I’ve been reading my extensive library again and found some gems (and my comment) from between the wars that are still relevant today but completely ignored by most non-architects and builders:
- Bathrooms should be conveniently placed near the bedrooms they serve, but WCs screened as far as possible – The ‘family bathroom’ as sold by estate agents does not always meet the needs of home-owners. Separate toilets can reduce queues! The usual requirement for privacy makes the modern ‘fashion’ for placing the required downstairs toilet next to the front door an insane decision in most cases.
- Oblong rooms are often more convenient that square ones – The greater wall area for the floor area can make for easier placement of furniture.
- Where privacy is required, doors into the room should be hung as to screen the room from the person entering – This provides a small amount of time for the occupants to ‘prepare’. Many houses in the UK at present are far too small to accommodate this politeness as around 300mm or more is required between door and the adjacent wall!
- Light fittings should never be placed in the centre of the ceiling – This is a good one because if they are the light is wrong for reading, dressing, cooking and most other room activities. Ceiling lights mounted near windows in bedrooms prevent people dressing and undressing creating shadows on curtains.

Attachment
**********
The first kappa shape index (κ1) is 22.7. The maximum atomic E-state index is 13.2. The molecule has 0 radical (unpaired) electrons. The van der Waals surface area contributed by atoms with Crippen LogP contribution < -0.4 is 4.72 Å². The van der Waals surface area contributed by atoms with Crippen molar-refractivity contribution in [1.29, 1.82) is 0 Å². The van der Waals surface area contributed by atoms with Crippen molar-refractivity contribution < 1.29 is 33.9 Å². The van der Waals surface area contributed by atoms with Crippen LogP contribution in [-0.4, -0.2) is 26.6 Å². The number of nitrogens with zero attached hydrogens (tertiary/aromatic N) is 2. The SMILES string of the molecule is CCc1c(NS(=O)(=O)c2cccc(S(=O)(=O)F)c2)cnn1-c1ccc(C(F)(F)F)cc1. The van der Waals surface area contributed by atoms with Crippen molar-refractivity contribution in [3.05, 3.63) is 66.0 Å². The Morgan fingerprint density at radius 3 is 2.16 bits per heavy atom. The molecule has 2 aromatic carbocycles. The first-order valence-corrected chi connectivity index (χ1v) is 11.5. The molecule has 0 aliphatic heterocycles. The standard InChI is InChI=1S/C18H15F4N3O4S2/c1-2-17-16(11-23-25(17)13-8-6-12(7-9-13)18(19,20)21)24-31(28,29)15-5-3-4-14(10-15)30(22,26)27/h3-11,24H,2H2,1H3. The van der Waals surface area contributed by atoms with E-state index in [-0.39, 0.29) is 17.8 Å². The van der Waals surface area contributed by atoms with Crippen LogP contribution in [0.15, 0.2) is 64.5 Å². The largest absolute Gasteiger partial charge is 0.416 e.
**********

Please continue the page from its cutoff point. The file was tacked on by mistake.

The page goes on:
- The orientation of rooms is also important and the recommendation for most people would be for breakfast areas to face East and studies North for example – My own home, dating from the Thirties, has all main rooms facing roughly Southwards. ‘Servant’ spaces, kitchen and the smallest bedroom face North, there is also a Southwards facing balcony outside the second bedroom allowing it to be used for sunbathing in complete privacy. All very simple things that need considering when you are designing or looking for your new home.
- Another obvious one to think about is that many new homes have the bottom or the stairs facing the front door. Why? The stairs are most often used whilst in the house and you end up having to walk the length of the stairs to walk back up them. When considering a new home it is worthwhile thinking about such things so that current inconveniences are not simply repeated needlessly.
- Another somewhat obvious one is to ask yourselves whether you need a ‘cellular’ or ‘open plan’ solution. Families can ‘want’ cellular because that is what they are used to, or may want ‘open plan’ because they’ve been seduced by magazine pictures or TV programmes: cooking is smelly, washing machines and dishwashers noisy, separate rooms is quieter, open plan is useful for families and entertaining. There are solutions to conflicts, and that is what architects are trained to do. Solve design solutions.
If you are in need of an architect, why not employ one? There are only three RIBA Chartered Practices in the whole of the Kettering Borough!